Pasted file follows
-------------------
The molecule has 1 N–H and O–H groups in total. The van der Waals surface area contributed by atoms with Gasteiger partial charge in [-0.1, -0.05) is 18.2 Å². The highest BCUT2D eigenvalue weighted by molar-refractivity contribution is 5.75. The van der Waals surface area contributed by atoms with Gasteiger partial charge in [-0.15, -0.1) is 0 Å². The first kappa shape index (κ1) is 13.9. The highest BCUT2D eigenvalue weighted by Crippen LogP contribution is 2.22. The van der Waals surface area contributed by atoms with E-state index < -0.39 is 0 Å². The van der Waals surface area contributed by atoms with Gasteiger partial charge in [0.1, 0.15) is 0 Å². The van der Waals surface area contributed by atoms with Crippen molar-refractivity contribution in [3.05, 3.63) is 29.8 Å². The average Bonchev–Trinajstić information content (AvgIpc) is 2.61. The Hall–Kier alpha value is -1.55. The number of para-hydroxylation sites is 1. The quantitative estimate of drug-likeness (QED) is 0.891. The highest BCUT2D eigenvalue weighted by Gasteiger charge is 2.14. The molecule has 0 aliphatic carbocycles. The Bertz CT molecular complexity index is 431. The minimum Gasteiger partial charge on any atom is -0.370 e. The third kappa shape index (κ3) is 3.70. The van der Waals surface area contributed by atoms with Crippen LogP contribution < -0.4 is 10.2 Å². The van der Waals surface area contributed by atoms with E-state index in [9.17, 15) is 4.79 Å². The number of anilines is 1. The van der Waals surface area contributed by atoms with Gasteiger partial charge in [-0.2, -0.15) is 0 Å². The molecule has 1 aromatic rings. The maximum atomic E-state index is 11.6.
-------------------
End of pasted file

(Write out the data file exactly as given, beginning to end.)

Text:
The molecule has 1 N–H and O–H groups in total. The van der Waals surface area contributed by atoms with Gasteiger partial charge in [-0.1, -0.05) is 18.2 Å². The highest BCUT2D eigenvalue weighted by molar-refractivity contribution is 5.75. The van der Waals surface area contributed by atoms with Gasteiger partial charge in [-0.15, -0.1) is 0 Å². The first kappa shape index (κ1) is 13.9. The highest BCUT2D eigenvalue weighted by Crippen LogP contribution is 2.22. The van der Waals surface area contributed by atoms with E-state index < -0.39 is 0 Å². The van der Waals surface area contributed by atoms with Gasteiger partial charge in [0.1, 0.15) is 0 Å². The van der Waals surface area contributed by atoms with Crippen molar-refractivity contribution in [3.05, 3.63) is 29.8 Å². The average Bonchev–Trinajstić information content (AvgIpc) is 2.61. The Hall–Kier alpha value is -1.55. The number of para-hydroxylation sites is 1. The quantitative estimate of drug-likeness (QED) is 0.891. The highest BCUT2D eigenvalue weighted by Gasteiger charge is 2.14. The molecule has 0 aliphatic carbocycles. The Bertz CT molecular complexity index is 431. The minimum Gasteiger partial charge on any atom is -0.370 e. The third kappa shape index (κ3) is 3.70. The van der Waals surface area contributed by atoms with Crippen LogP contribution < -0.4 is 10.2 Å². The van der Waals surface area contributed by atoms with E-state index in [9.17, 15) is 4.79 Å². The number of anilines is 1. The van der Waals surface area contributed by atoms with Gasteiger partial charge in [-0.2, -0.15) is 0 Å². The molecule has 1 aromatic rings. The maximum atomic E-state index is 11.6.